A divided G-8

Published : May 23, 1998 00:00 IST

INDIA rarely figures on the agenda of the Group of Eight (G-8), the elite club of industrialised countries _ the United States, Germany, Britain, France, Canada, Italy, Japan and Russia _ which meets annually. However, the five nuclear explosions in the Rajasthan desert a few days before the G-8 met in Birmingham ensured that India dominated the proceedings. A toughly worded communique at the end of the summit condemned the Indian action and urged India to refrain from carrying out further tests or nuclear deployments.

The thrust of the G-8's efforts was to ensure that the subcontinent did not witness more explosions. This meant persuading Pakistan not to conduct a test in response to India's tests, and extracting a commitment from India that it will not resort to further tests and will sign the Comprehensive Test Ban Treaty (CTBT).

The G-8 leaders, who assembled for their first formal session over dinner on May 15, were unanimous that they should condemn the tests and urge India to sign the CTBT. But they were divided on whether to support concrete actions to punish India. The U.S., Japan and Canada had already announced punitive measures; they wanted the other G-8 countries to follow suit. U.S. President Bill Clinton, in an interview, said he supported sanctions because "I just think we need to do as much as possible to make it clear that in the world of today and tomorrow it is simply unacceptable to build a nuclear arsenal."

Russia made it clear that while it condemned the tests, it was not going to join in any sanctions. France too was unwilling. Britain had made its opposition known when Derek Fatchett, Minister in the British Foreign Office dealing with India, told the BBC that Britain was against sanctions because if felt that they only hurt the poorest and the most needy. The G-8 leaders, unable to forge a united position on sanctions left it to individual countries to decide on the action.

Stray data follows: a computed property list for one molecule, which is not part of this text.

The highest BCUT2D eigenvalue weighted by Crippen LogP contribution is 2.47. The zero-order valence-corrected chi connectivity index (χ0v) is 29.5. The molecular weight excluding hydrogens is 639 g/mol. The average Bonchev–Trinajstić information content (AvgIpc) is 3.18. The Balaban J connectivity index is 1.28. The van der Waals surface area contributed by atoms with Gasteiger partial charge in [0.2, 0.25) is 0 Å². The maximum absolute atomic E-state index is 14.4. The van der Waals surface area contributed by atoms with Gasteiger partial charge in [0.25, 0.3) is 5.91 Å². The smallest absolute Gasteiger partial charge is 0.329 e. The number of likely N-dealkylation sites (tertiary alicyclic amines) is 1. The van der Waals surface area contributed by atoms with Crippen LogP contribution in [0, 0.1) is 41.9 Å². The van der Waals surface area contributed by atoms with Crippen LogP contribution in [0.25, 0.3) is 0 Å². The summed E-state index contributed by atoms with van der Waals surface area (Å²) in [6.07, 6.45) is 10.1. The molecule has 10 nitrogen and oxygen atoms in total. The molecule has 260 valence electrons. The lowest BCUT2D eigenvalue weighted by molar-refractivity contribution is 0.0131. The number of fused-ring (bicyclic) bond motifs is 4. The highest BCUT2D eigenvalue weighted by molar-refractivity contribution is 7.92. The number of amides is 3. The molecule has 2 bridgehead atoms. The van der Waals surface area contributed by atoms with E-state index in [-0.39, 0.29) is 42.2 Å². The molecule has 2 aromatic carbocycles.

It was agreed that British Prime Minister Tony Blair, as chairman of the G-8, would telephone Prime Minister A.B. Vajpayee and convey the G-8's strong feelings about the tests. Blair telephoned Vajpayee, and apparently won an assurance that India would consider signing the CTBT and begin internal discussions. "He assured me that he would begin discussions immediately with a view to coming within the CTBT process and I trust that will be the case," Blair said.

While Blair contacted Vajpayee, it was left to the U.S. to persuade Pakistan to show restraint. U.S. Deputy Secretary of State Strobe Talbott was dispatched to Islamabad and he came to Birmingham to report on his mission to Clinton. Clinton's message was that Pakistan would gain the moral high ground and could count on strong U.S. support, including security guarantees, if it refrained from conducting a test. There was, however, little optimism that Pakistan would not test.

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